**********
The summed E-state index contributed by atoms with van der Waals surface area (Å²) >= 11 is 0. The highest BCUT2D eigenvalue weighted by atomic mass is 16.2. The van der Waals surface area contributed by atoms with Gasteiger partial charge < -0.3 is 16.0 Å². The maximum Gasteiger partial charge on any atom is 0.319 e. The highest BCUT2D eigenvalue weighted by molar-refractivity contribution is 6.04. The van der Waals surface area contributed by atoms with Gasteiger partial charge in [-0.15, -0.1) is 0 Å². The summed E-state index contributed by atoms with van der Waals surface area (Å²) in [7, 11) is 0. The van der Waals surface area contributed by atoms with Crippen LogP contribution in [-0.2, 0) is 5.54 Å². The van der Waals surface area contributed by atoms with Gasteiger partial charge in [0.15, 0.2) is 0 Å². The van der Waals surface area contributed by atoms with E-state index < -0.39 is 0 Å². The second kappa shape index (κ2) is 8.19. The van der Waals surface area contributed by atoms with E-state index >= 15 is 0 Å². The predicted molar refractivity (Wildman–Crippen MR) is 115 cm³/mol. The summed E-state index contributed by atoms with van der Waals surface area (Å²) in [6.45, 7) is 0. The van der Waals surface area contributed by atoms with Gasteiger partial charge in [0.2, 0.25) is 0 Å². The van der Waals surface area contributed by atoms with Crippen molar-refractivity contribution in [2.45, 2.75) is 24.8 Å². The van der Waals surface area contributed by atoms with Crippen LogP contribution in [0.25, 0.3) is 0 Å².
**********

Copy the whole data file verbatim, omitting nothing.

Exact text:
The summed E-state index contributed by atoms with van der Waals surface area (Å²) >= 11 is 0. The highest BCUT2D eigenvalue weighted by atomic mass is 16.2. The van der Waals surface area contributed by atoms with Gasteiger partial charge < -0.3 is 16.0 Å². The maximum Gasteiger partial charge on any atom is 0.319 e. The highest BCUT2D eigenvalue weighted by molar-refractivity contribution is 6.04. The van der Waals surface area contributed by atoms with Gasteiger partial charge in [-0.15, -0.1) is 0 Å². The summed E-state index contributed by atoms with van der Waals surface area (Å²) in [7, 11) is 0. The van der Waals surface area contributed by atoms with Crippen LogP contribution in [-0.2, 0) is 5.54 Å². The van der Waals surface area contributed by atoms with Gasteiger partial charge in [0.15, 0.2) is 0 Å². The van der Waals surface area contributed by atoms with E-state index < -0.39 is 0 Å². The second kappa shape index (κ2) is 8.19. The van der Waals surface area contributed by atoms with E-state index >= 15 is 0 Å². The predicted molar refractivity (Wildman–Crippen MR) is 115 cm³/mol. The summed E-state index contributed by atoms with van der Waals surface area (Å²) in [6.45, 7) is 0. The van der Waals surface area contributed by atoms with Gasteiger partial charge in [0.2, 0.25) is 0 Å². The van der Waals surface area contributed by atoms with Crippen molar-refractivity contribution in [2.45, 2.75) is 24.8 Å². The van der Waals surface area contributed by atoms with Crippen LogP contribution in [0.25, 0.3) is 0 Å².